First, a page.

All this leads me to think that this book is more targeted to people who are already on board with the idea of non-monogamy. This isn’t to say that a book shouldn’t be targeted as such, just like a standard dating advice book might be targeted at single professional men, or single professional women, but it helps frame your argument narrative if you provide an objective basis to build from, rather than taking it as assumed. If your book is at a more advanced level, and not to be taken as an introduction to the subject, then the assumptions and starting points should be explicitly stated in the introduction.

I couldn’t get past the authors’ use of the word ‘slut’. The authors use the word as reclaimed word to describe, essentially, what I’d call sex positive people – people who enjoy sex and see it as a positive expression of life activity.

In their words:

‘To us, a slut is a person of any gender who celebrates sexuality according to the radical proposition that sex is nice and pleasure is good for you. Sluts may choose to have solo sex, or get cozy with the Fifth Fleet.’

I found the term distracting, and meaningless. Whatever your thoughts are about reclaimed words, I feel like they don’t belong in literature that is intended to be subject to debate and theorising. For example if I was reading a book about negotiating life as a black American man, I might accept the author’s proposition that black men may call themselves ‘niggers’ (or ‘niggas’) as a means to reclaim a term that had been previously used a tool of oppression. However I wouldn’t think it would suit for the author to use the word ‘nigger’ every time they were referring to black men and women!

The book did have its nuggets good wisdom. The best chapter in the book would be the chapter about dealing with jealousy. Jealousy, like other emotions like anger, and sadness, is one of those emotions that in our culture is seen as negative, and reflection of bad character. The narrative around this is changing, and people are increasingly encouraged to accept these emotions, and manage them. My review on the movie Inside Out addresses this.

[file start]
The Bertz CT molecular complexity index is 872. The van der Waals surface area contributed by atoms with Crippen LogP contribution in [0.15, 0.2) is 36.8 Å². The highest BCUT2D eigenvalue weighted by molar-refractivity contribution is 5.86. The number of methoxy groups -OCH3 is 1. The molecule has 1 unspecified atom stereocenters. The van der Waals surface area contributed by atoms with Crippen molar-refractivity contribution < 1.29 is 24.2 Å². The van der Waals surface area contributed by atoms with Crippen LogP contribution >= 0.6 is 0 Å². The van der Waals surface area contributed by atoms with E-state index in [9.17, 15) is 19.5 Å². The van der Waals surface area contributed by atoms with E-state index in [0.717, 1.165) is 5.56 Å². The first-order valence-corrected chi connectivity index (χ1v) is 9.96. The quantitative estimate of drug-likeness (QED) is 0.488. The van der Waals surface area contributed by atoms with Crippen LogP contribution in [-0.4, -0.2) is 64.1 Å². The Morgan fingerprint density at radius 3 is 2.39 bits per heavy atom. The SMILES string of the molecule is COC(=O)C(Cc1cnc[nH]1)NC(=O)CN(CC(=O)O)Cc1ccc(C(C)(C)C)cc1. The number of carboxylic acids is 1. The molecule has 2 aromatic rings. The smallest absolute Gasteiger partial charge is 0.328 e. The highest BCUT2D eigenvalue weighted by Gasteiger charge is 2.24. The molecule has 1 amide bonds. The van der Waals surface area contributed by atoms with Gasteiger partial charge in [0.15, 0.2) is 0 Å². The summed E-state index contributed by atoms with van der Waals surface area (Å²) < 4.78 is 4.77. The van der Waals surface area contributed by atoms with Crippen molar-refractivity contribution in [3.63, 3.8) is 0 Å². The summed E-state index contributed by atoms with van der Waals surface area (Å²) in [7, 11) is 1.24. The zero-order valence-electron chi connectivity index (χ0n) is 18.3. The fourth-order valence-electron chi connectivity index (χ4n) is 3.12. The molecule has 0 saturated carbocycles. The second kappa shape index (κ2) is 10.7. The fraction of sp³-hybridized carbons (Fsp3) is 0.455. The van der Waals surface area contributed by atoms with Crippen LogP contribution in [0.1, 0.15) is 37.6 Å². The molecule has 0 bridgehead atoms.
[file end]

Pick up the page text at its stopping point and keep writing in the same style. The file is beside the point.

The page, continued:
The authors deal with this topic head on – they acknowledge that jealousy is likely to be a prominent experience in non-monogamous relationships, and encourage the readers to own their emotions and provide several suggesting for managing it. One poignant point they made was where one of the authors’ partners would express his insecurity (‘Just tell me I don’t have anything to worry about’) when she was about to go out with a lover, and that this was a good thing. It was a good thing that he trusted her enough to express his feeling of insecurity. Insecurity is another of those emotions that the typical narrative says is unattractive. I felt it was a great relief to read this paragraph and it was not something I’d considered before.

Another entertaining aspect of the book were some of the anecdotes provided. I felt these gave much better context for understanding the more difficult dynamics, and they were interesting to read.

The book was glaringly lacking in some subjects. For example the experience of rejection, or the experience where one partner feels left out. Again, the book seems to assume that the readers are already successful at dating finding romantic or sexual mates. Given that there are entire industries dedicated to opining on the topic, it would suggest that this is an unreasonable assumption to make.